Experiencing Immigration Essay

This essay has a total of 3046 words and 13 pages.


Experiencing Immigration







The United States has been notorious for welcoming peoples from all over the world onto
its lands in order to facilitate the growth of a diverse nation and generations of
families have traveled to America in search of creating lives more fulfilling than those
they had escaped. During the years of the late 1800s and early 1900s, the United States
allowed the highest rates of immigration in it’s history with groups from a number
of different countries sought an escape from the economical, political, and religious
hardships their own nations bequeathed. This massive influx of such a myriad of
ethnicities irreversibly changed the evolution of the newly formed United States and
challenged existing ideas and attitudes of what constituted an American citizen. In
addition, immigrants were faced with the difficult task of finding equilibrium in what
seemed, and often was, a world full of chaos.

Although those traveling to America came from contrasting origins, the trials and
tribulations they endured were much the same. Reasons for immigration, arrival, living
and working conditions, socialization, and increasing assimilation into the American
culture were experiences common to all immigrating groups. These areas of adjustment and
the ways in which they evolved illustrates typical “immigrant experiences” and
proves that this was an era that truly shaped the evolution of the world.

In general, factors pushing immigrants to emigrate from their own countries take on
similar themes across groups. Fleeing religious persecution, seeking political asylum,
and escaping economic hardships were just a few of the common situations that influenced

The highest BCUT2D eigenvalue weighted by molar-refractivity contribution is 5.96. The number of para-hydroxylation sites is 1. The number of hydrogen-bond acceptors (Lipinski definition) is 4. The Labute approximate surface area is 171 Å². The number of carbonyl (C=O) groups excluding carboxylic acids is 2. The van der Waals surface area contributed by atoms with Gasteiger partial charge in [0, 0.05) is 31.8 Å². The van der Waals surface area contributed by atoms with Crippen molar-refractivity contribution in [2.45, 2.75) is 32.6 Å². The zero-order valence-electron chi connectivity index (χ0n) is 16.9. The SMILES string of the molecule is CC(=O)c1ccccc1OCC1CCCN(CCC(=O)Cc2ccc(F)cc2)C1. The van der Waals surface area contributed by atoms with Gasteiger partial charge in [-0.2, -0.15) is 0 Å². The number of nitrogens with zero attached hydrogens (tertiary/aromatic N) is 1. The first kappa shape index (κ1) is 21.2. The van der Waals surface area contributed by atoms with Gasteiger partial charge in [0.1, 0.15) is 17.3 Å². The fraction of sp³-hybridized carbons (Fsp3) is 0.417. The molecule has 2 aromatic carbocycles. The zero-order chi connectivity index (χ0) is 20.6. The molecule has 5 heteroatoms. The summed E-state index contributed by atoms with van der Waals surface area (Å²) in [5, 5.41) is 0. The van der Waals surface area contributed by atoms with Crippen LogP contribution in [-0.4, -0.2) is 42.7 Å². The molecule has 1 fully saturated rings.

the search for improvement in America. Some immigrants began their journeys with plans of
obtaining seasonal work to augment their meager incomes and most intended on returning to
their native lands thereafter. As time went on and relatives already in the United States
enticed families to join them, those immigrating commenced with no future plans of
returning to their homes. The rapid increase of immigrants entering under these
circumstances led Americans to question the lenient policies of immigration that were
implemented by the United States government and created controversial issues encompassing
all involved.

In addition to reasons for leaving their native countries, immigrants also shared the
experience of the long and exhausting trek to America. Although some arrived via railway
or, in few cases, airway, most were tightly packed onto steamships, enduring extremely
unsanitary conditions. Passengers funded the trip with money they had saved or had
boarding passes sent by friends or relatives already in America, as was generally the
case. Despite the surge of excitement in arriving to their destination, immigrants were
exhausted, hungry, and scared when they first encounter with their new home.

Ellis Island, located in New York’s harbor, was the arrival point for the majority
of immigrants coming during the early 1900s. This building was designed in order to
organize the process through which immigrants were granted entry. The officials working
in this building enforced “laws and orders passed from 1885-1907 which barred people
with contagious diseased, paupers and persons likely to become public charges, and also
antichrists, prostitutes, the mentally deficient, and the disabled.” (American
Identity Explorer CD-ROM) The tests that measured these ailments included medical, eye,
and physical exams as well as two-minute interviews in which the immigrant had to prove
that he or she had money, a place to live, and if not employment, then the means to obtain
it. It was a long and grueling process to endure for the immigrant that had just arrived
from a several day steamship cruise. Ridden by exhaustion, hunger, confusion, and
anticipation, the immigrant was faced with hours of interrogations and examinations. It
is amazing that 80% of immigrants were allowed passage and despite the number withheld
pending further exam, only 8% of those wishing to enter were prohibited and deported to
their native lands. (Lecture: 07 Feb 00)

Fortunately for the immigrants, most had been prepared for the notorious experience of
Ellis Island from family already in the United States. They were generally instructed on
what questions would be asked and what the proper responses were so that despite the
intimidation of Ellis Island’s grandeur impression, the new arrivals had some a
small amount of comfort in it’s predictability. Once the hours of examinations were
completed and passage was granted, immigrants generally had friends or relatives to meet